• What advice would you give to other women pursuing a career in science?

Find mentors who respect and support you. Find a job that you are passionate about and stick to the aspects that ignite your passion. Become a mentor to others, especially those who are underrepresented. Help others excel and find their voice.

  • Why is it important to celebrate women and girls in science?

We need diversity in science. Science is enhanced by multiple perspectives. Different disciplines and different people allow for a fuller understanding of our most compelling scientific questions. We should celebrate and appreciate women and girls in science every day!

  • What does the future of women and girls in science look like?

The future is as bright as our reflection of light in each other. There are more opportunities than ever to train in different scientific fields. Knowledge sharing happens in milliseconds over the Internet. International collaboration is as possible as negotiating time zones for virtual meetings.

Ilona Jaspers, Ph.D. Dr Ilona Jaspers

Professor, Department of Pediatrics, Microbiology and Immunology and Department of Environmental Science and Engineering at UNC Gillings School of Global Public Health

Director, Toxicology Studies Program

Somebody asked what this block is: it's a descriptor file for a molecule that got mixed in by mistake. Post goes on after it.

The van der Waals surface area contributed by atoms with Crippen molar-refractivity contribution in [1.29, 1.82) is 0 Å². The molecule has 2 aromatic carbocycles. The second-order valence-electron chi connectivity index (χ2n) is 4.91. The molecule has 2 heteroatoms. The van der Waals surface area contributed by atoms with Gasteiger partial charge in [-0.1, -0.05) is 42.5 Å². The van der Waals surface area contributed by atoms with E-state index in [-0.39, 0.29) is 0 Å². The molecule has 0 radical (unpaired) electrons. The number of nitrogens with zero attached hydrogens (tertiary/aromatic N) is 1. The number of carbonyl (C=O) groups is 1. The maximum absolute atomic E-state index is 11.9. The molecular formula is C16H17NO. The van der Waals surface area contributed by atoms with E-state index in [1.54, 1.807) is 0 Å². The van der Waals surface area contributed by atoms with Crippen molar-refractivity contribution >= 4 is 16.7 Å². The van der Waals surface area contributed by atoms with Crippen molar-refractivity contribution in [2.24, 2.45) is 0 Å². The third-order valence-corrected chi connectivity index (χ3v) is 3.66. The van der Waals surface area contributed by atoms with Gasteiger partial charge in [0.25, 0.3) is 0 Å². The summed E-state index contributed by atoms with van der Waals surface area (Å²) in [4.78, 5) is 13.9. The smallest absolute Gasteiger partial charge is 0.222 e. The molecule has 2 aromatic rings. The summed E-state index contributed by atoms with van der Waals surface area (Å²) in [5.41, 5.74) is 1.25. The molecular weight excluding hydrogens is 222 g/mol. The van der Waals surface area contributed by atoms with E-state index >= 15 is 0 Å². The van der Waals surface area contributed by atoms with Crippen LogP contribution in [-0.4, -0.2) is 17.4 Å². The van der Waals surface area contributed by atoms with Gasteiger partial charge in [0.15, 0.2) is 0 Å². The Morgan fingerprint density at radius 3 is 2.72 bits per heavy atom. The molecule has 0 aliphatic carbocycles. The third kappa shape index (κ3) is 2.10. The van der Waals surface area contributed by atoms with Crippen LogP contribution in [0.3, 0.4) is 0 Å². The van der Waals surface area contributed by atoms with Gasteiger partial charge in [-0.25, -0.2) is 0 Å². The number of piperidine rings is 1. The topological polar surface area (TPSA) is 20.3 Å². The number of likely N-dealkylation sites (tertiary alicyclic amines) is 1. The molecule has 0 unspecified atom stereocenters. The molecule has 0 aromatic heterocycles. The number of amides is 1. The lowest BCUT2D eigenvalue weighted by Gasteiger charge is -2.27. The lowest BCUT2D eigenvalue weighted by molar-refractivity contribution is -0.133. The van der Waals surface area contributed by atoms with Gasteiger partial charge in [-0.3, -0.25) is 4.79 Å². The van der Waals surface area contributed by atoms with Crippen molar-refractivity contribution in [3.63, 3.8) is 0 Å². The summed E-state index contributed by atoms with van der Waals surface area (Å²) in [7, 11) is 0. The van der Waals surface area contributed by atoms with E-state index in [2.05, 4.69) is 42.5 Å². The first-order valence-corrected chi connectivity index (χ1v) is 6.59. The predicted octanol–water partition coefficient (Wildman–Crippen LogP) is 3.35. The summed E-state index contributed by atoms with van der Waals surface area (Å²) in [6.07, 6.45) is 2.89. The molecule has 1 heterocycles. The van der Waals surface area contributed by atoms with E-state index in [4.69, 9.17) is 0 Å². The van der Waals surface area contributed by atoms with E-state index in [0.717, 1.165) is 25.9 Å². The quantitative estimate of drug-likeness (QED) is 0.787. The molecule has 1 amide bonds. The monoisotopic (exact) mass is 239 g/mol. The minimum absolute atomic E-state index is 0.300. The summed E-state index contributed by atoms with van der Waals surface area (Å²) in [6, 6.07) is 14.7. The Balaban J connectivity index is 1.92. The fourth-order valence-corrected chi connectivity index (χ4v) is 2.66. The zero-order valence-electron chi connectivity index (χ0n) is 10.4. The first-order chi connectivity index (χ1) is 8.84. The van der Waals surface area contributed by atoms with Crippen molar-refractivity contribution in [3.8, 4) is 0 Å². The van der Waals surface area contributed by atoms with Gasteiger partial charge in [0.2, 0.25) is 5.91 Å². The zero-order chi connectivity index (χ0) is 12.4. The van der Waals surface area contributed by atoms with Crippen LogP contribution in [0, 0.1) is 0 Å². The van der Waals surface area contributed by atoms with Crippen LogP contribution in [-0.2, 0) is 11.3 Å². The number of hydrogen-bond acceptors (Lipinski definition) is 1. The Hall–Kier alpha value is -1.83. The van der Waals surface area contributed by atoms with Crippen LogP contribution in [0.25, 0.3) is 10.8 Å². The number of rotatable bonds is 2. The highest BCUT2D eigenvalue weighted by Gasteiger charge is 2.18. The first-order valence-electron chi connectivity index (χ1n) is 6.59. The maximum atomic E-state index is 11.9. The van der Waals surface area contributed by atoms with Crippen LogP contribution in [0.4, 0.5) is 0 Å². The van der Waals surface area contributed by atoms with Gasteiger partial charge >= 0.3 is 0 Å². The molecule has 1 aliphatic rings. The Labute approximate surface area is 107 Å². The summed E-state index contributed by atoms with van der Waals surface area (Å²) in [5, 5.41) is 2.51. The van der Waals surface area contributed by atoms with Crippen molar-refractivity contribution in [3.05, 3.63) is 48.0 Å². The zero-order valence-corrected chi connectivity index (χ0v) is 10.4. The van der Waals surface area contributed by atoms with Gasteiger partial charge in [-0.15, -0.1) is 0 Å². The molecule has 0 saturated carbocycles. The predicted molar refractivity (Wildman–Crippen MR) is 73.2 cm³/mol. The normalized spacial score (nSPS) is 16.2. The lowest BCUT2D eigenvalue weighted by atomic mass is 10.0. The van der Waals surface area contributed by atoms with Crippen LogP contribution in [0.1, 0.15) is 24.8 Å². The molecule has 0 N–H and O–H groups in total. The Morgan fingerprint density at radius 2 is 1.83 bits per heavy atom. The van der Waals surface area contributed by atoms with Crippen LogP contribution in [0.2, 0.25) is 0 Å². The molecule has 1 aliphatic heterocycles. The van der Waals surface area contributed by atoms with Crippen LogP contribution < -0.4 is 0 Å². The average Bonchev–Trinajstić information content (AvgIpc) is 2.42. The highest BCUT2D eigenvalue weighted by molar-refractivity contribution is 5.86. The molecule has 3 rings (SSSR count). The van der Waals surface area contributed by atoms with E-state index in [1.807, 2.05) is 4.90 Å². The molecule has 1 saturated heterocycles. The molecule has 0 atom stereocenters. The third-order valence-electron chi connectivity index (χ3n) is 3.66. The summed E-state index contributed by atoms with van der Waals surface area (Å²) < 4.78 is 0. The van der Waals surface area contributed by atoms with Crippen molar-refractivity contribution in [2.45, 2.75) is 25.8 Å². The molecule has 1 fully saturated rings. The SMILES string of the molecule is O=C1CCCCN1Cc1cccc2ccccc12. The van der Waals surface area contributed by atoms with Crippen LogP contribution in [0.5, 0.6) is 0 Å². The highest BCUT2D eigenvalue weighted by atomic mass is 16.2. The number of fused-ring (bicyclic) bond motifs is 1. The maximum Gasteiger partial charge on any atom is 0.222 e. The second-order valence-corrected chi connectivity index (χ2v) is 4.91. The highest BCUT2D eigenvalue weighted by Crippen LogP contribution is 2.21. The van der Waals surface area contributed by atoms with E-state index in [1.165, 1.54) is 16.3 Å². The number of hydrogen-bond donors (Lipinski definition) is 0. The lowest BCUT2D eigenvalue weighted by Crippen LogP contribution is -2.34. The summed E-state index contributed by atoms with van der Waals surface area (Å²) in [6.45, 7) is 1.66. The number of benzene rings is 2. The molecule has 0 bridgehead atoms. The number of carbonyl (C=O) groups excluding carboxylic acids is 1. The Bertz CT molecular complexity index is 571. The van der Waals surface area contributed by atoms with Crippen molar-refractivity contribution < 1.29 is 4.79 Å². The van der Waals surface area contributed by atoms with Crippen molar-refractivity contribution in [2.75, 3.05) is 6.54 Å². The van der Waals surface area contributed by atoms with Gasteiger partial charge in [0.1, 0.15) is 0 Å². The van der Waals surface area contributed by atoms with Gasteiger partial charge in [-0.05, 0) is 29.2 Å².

Deputy Director, Center for Environmental Medicine, Asthma and Pulmonary Biology

  • Why did you decide to pursue a career in science/medicine?

I’ve always loved the intersection between chemical and biological functions, especially how chemicals can alter biology.

  • What challenges have you faced as a female scientist?

The constant feeling that I have to be twice as good to deserve the same respect as my male colleagues. Being short certainly doesn’t help!

  • What advice would you give to other women pursuing a career in science?

Make sure you have a partner or support structure that can help you balance the demands of your job while finding time for things outside of your job.

  • Why is it important to celebrate women and girls in science?

Women make up 50% of the population – their views and perspectives need to be represented in science.

  • What does the future of women and girls in science look like?

Excellent! Increased awareness of the importance of having women in science and the value they bring to different fields are signs of a great future for women and girls in science.

About Terry Gongora